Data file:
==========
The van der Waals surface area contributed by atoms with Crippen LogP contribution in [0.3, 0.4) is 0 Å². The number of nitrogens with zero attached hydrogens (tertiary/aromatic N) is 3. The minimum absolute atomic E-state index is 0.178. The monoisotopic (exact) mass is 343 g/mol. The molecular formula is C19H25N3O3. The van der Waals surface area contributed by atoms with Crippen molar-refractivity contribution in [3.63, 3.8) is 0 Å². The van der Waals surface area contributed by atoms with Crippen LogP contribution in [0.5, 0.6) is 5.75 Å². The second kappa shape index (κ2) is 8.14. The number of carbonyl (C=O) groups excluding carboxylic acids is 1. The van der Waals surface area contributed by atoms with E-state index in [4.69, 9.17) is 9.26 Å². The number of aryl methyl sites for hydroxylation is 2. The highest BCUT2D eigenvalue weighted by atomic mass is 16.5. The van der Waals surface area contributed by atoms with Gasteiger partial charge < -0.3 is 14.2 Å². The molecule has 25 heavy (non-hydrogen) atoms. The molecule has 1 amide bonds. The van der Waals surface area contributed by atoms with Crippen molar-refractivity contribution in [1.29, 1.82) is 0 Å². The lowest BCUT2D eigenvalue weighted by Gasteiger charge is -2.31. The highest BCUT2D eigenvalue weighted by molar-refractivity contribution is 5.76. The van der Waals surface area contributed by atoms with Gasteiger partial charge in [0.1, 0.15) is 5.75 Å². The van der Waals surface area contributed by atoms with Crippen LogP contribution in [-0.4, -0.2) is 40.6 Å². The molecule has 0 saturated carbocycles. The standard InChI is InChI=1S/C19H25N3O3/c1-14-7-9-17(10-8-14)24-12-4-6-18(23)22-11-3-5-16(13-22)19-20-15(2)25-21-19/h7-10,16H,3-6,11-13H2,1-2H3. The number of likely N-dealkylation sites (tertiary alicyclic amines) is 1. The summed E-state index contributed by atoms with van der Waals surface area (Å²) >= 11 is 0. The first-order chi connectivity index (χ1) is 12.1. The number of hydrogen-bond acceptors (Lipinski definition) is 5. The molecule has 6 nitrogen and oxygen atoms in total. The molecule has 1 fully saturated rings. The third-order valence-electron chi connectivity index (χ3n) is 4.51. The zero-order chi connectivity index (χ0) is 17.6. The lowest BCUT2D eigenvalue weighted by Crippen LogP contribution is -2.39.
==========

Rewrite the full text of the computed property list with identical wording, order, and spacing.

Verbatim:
The van der Waals surface area contributed by atoms with Crippen LogP contribution in [0.3, 0.4) is 0 Å². The number of nitrogens with zero attached hydrogens (tertiary/aromatic N) is 3. The minimum absolute atomic E-state index is 0.178. The monoisotopic (exact) mass is 343 g/mol. The molecular formula is C19H25N3O3. The van der Waals surface area contributed by atoms with Crippen molar-refractivity contribution in [3.63, 3.8) is 0 Å². The van der Waals surface area contributed by atoms with Crippen LogP contribution in [0.5, 0.6) is 5.75 Å². The second kappa shape index (κ2) is 8.14. The number of carbonyl (C=O) groups excluding carboxylic acids is 1. The van der Waals surface area contributed by atoms with E-state index in [4.69, 9.17) is 9.26 Å². The number of aryl methyl sites for hydroxylation is 2. The highest BCUT2D eigenvalue weighted by atomic mass is 16.5. The van der Waals surface area contributed by atoms with Gasteiger partial charge < -0.3 is 14.2 Å². The molecule has 25 heavy (non-hydrogen) atoms. The molecule has 1 amide bonds. The van der Waals surface area contributed by atoms with Crippen molar-refractivity contribution in [1.29, 1.82) is 0 Å². The lowest BCUT2D eigenvalue weighted by Gasteiger charge is -2.31. The highest BCUT2D eigenvalue weighted by molar-refractivity contribution is 5.76. The van der Waals surface area contributed by atoms with Gasteiger partial charge in [0.1, 0.15) is 5.75 Å². The van der Waals surface area contributed by atoms with Crippen LogP contribution in [-0.4, -0.2) is 40.6 Å². The molecule has 0 saturated carbocycles. The standard InChI is InChI=1S/C19H25N3O3/c1-14-7-9-17(10-8-14)24-12-4-6-18(23)22-11-3-5-16(13-22)19-20-15(2)25-21-19/h7-10,16H,3-6,11-13H2,1-2H3. The number of likely N-dealkylation sites (tertiary alicyclic amines) is 1. The summed E-state index contributed by atoms with van der Waals surface area (Å²) >= 11 is 0. The first-order chi connectivity index (χ1) is 12.1. The number of hydrogen-bond acceptors (Lipinski definition) is 5. The molecule has 6 nitrogen and oxygen atoms in total. The molecule has 1 fully saturated rings. The third-order valence-electron chi connectivity index (χ3n) is 4.51. The zero-order chi connectivity index (χ0) is 17.6. The lowest BCUT2D eigenvalue weighted by Crippen LogP contribution is -2.39.